A spectre is haunting Europe – the spectre of capitalist crisis.
Events are moving at lightning speed. This slow-motion train wreck has
suddenly speeded up. Each day we come closer to a Greek default and its
exit from the euro. Squeezed by foreign bankers, demanding their pound
of flesh, ordinary Greek people are being pushed to the limit. They are
being reduced to a state of wretchedness and indignity.
Just five years ago, not a day would go by without global warming making
the headlines. The American politician Al Gore’s documentary film about
climate change, An Inconvenient Truth, was seen by hundreds of
thousands in cinemas across the world. The Conservative Party rebranded
themselves as the champions of the environment, nailing their ecological
colours to the mast and urging people to ‘vote Blue to go Green’. Even
the arch-reactionary American president George W. Bush was forced to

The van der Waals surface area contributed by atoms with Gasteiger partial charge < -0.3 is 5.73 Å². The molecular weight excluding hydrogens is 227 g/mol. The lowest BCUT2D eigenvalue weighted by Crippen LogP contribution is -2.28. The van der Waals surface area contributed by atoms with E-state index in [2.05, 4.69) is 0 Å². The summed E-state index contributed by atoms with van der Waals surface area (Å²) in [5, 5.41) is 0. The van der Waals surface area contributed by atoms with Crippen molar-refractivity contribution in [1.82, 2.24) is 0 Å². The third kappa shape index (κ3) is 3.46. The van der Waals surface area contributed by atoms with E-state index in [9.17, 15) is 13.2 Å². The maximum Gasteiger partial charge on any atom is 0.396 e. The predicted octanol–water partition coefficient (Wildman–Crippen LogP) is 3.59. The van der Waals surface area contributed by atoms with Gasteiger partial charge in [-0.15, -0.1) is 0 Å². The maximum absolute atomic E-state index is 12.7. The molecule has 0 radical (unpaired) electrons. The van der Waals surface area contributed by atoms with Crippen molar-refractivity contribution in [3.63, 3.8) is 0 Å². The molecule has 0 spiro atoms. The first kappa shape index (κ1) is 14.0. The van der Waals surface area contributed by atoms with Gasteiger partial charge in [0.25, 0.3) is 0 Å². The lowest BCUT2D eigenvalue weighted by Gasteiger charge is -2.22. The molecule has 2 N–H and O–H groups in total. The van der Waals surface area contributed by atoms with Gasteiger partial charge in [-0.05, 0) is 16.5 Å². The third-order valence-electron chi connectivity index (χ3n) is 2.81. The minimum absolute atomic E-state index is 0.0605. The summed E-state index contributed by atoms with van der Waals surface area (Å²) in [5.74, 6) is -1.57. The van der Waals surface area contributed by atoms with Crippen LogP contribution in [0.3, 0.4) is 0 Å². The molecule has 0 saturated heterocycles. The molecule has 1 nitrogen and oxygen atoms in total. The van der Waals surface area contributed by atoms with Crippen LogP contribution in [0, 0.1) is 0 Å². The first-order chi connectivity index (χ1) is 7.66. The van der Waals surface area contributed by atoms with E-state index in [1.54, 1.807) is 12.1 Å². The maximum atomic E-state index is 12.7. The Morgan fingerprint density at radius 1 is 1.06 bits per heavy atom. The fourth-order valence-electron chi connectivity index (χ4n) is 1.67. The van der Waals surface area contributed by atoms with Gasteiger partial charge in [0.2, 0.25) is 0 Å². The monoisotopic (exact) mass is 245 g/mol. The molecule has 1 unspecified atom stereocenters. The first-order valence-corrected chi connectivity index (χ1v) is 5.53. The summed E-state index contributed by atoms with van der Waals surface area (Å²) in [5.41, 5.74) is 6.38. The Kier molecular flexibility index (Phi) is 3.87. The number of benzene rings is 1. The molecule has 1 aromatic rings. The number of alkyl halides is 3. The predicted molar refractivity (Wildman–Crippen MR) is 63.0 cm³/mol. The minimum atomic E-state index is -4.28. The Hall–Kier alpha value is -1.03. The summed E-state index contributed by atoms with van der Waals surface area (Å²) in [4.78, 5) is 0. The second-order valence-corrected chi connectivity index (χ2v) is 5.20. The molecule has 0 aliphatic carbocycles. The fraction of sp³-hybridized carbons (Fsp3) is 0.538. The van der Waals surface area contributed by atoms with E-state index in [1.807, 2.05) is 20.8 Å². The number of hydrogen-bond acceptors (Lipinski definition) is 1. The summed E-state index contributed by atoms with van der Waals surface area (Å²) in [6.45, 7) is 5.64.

concede that, maybe, the environment was worth thinking about.
elections in France and Greece represent a fundamental change in the
situation. The crisis of European capitalism has entered a new and
turbulent stage. A mood of anger is sweeping across Europe. Of course,
we understand that election results do not reflect the psychology of the
masses with complete accuracy. They are like a snapshot of the mood at a
given moment. But it is necessary to analyse election results
carefully, since they do show certain trends in society.
Ten years after the defeat of the coup
in Venezuela by the revolutionary mobilisation of the masses it is
worth looking back at the forces that were behind the coup, the reasons
why it was defeated and what happened afterwards, as those events hold
the clue to the class dynamics of the Venezuelan revolution.